The sounds of Djabaté’s childhood––from traditional Mandingo music and the West African dance music style gumbé, Cape Verdean morna and Nigerian Afrobeat to western jazz and blues––echo throughout his latest album, drawing connections between his past and the present moment. Djabaté fondly remembers impatiently waiting by the radio on Wednesday evenings to listen to the only program that featured music from outside Guinea-Bissau so he could expand his inspirations and repertoire.
Music was not a hobby for Djabaté, however, but the family occupation which he was required to contribute to from a young age. His parents gave him his first balafón when he was three years old to keep him entertained while his mother cooked and did housework. Soon recognized as a prodigy, Djabaté began playing at weddings and baptisms at the age of eight and was sent to a nearby village to study the kora a few years later. His early introduction to a variety of traditional instruments laid the foundation for his later mastery of the guitar and skill with a range of percussion instruments.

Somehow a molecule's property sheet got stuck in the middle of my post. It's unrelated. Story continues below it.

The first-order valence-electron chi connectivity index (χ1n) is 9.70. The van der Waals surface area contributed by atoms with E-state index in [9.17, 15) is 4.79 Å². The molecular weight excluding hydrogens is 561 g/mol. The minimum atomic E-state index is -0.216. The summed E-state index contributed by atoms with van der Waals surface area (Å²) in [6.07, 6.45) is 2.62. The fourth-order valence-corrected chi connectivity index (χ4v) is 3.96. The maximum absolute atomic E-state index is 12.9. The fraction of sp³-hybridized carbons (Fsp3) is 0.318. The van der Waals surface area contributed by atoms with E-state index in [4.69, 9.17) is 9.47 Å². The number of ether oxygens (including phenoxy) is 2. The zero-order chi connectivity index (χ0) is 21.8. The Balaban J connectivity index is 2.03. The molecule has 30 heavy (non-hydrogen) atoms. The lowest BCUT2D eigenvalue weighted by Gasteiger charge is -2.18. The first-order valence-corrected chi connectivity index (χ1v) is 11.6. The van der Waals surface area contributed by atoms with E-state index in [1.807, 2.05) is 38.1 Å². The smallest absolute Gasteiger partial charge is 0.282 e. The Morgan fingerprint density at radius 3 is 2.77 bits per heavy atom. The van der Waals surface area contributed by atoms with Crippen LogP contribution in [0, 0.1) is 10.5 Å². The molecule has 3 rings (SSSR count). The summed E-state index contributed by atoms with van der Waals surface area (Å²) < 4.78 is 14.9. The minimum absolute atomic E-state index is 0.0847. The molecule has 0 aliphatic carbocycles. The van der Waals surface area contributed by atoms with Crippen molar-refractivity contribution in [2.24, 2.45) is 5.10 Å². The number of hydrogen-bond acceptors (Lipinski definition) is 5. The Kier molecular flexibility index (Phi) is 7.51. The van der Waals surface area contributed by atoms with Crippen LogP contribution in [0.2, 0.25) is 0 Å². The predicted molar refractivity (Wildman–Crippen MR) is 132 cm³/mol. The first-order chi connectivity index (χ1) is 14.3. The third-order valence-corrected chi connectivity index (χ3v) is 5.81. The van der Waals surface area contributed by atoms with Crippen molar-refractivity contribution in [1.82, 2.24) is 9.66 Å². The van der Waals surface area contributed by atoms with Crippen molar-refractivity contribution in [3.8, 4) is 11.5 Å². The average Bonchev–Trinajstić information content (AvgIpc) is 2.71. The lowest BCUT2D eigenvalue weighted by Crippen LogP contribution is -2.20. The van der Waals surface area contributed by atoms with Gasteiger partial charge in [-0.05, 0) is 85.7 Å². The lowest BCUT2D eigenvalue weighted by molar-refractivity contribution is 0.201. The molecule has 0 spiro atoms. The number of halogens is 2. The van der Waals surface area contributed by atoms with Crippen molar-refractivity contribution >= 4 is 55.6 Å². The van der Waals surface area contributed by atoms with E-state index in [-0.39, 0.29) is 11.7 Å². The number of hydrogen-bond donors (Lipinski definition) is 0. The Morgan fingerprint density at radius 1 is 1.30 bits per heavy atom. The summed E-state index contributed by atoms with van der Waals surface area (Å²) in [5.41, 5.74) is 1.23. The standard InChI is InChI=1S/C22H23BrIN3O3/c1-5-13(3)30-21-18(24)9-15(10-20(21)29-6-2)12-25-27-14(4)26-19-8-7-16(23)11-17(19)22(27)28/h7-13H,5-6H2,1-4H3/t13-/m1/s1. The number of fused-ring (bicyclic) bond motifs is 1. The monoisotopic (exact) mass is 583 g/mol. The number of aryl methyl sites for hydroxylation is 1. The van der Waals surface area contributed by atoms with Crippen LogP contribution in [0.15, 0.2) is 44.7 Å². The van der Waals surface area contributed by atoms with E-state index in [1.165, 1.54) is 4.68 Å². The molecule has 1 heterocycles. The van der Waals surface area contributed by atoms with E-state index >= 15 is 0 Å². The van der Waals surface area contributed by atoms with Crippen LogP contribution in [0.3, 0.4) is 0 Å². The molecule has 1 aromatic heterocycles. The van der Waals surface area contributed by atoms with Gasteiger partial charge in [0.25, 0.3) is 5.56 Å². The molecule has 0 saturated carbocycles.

Djabaté’s talents proved both a gift and a burden, as his family often forced him to sing and dance against his will, and he had little time to partake in the carefree fun and games of other children his age. In addition, Djabaté faced financial challenges, struggling even to afford food at times. This is a theme he returns to on his new album’s title track, “Dindin,” on which he sings “Don’t exploit children / Help children become better human beings / Don’t exploit children / Educate them.” In the music video for the song, joyful children play clapping games, hopscotch and jump rope, and hold signs saying “I want to be safe from war, from violence” and “I want to play.” As the lyrics reflect, adults have the power to break the cycle of harm by encouraging children to grow up to become better human beings. Although Djabaté speaks with the pain of personal experience, Dindin is not a mournful song; instead, it carries hope that his message will be heard.